Towards World War

This British newspaper gives a full, detailed account of what Russia is doing to Georgia, including some agonizing photos: Georgia ‘overrun’ by Russian troops as full-scale ground invasion begin.

With reference to one of the comments on the related post yesterday, the only ones hungering for war are the Russians. The question should be, how to prevent war. Is there a way besides meaningful deterrence? Now that Europe has adopted pacificism, as far as I can see, and the USA is tied down in Iraq, I don’t see anyone checking Russia.

There ARE some non-military options in dealing with Russia: the West could recall its ambassadors; freeze Russian assets and bank accounts (which are considerable); stop trade, including buying Russian oil (which would send our prices soaring).

But we are now in very dangerous territory with old-fashioned war possibly on the horizon.

Consider this: The Baltic states are members of NATO. By the terms of that treaty, an attack against one member is an attack against all, and all other members are obliged to go to war to defend each signatory. If Russia, emboldened by its action against Georgia and the West’s inaction, now decides to invade Estonia, a NATO member, do you really think the rest of NATO would come to its defense and go to war with Russia? Would the USA? But to abandon treaty obligations would be illegal and immoral. NATO was designed precisely to contain Russia, and soon it–and we–may be faced with fulfilling its purpose.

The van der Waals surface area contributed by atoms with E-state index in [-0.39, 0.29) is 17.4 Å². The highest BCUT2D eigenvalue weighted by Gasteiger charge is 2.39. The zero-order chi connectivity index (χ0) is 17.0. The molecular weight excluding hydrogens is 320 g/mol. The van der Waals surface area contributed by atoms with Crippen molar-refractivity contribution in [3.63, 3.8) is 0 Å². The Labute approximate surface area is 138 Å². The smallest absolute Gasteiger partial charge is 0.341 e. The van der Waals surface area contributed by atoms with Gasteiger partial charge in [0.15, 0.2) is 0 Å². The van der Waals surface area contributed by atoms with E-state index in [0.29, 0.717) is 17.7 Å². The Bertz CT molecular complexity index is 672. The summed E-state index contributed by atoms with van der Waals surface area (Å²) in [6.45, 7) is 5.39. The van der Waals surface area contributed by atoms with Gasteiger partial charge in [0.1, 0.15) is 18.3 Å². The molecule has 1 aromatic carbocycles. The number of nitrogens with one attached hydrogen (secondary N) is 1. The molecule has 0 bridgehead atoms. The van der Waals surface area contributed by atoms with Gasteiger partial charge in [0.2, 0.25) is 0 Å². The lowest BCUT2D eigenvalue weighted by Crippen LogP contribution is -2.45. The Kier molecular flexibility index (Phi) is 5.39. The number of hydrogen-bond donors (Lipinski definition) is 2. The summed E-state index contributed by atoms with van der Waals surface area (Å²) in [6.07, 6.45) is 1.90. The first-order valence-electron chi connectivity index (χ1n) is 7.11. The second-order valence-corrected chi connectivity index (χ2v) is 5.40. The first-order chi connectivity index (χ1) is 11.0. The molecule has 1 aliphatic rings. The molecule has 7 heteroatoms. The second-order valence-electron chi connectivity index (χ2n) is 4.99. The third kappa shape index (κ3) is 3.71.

Yes, I know we all isolationists now, fearing foreign entanglements as the father of our country advised, but are we not obliged to fulfill our NATO commitments? What do you think we should do if Russia invades Estonia?

At least he didn’t love her

What really galled me about John Edwards acknowledging that his affair with a woman while his wife was struggling with cancer was his protestation that he didn’t love his mistress, as if that someone made it better. I was glad to find Richard Miniter explaining why saying such a thing is so contemptible. I mean, I would also find it despicable if he said he DID love her and used that as an excuse. But still.

(Now it appears that, contrary to what Edwards says, he may have begun the affair BEFORE paying the woman $114,000 of campaign money to be his photographer.)

Literary courage vs. literary cowardice

Diana West writes a telling contrast between the courage of the late Alexander Solzhenitsyn and the cowardice of today’s literary establishment, as evidenced by Random House withdrawing at the last minute a book about Muhammad’s 9 year old bride due to fears Muslims will not approve. From Free Speech Jilted by Muhammad Romance Novel ‘Warpath’:

Reading about the late Aleksandr Solzhenitsyn, we are reminded of his epic force of will — despite the threat to life and limb posed by the Soviet police state — to bear witness, to document, to record everything he could about totalitarianism in the USSR.

Then, reading about Random House Publishing Group, which called off the publication of a romance novel about Muhammad “for fear of a possible terrorist threat from extremist Muslims,” we should be reminded of something else: How apt was Solzhenitsyn’s much-maligned critique of the West, which he excoriated for, among other things, a decline in “civil courage” that was “particularly noticeable among the ruling groups and the intellectual elites.”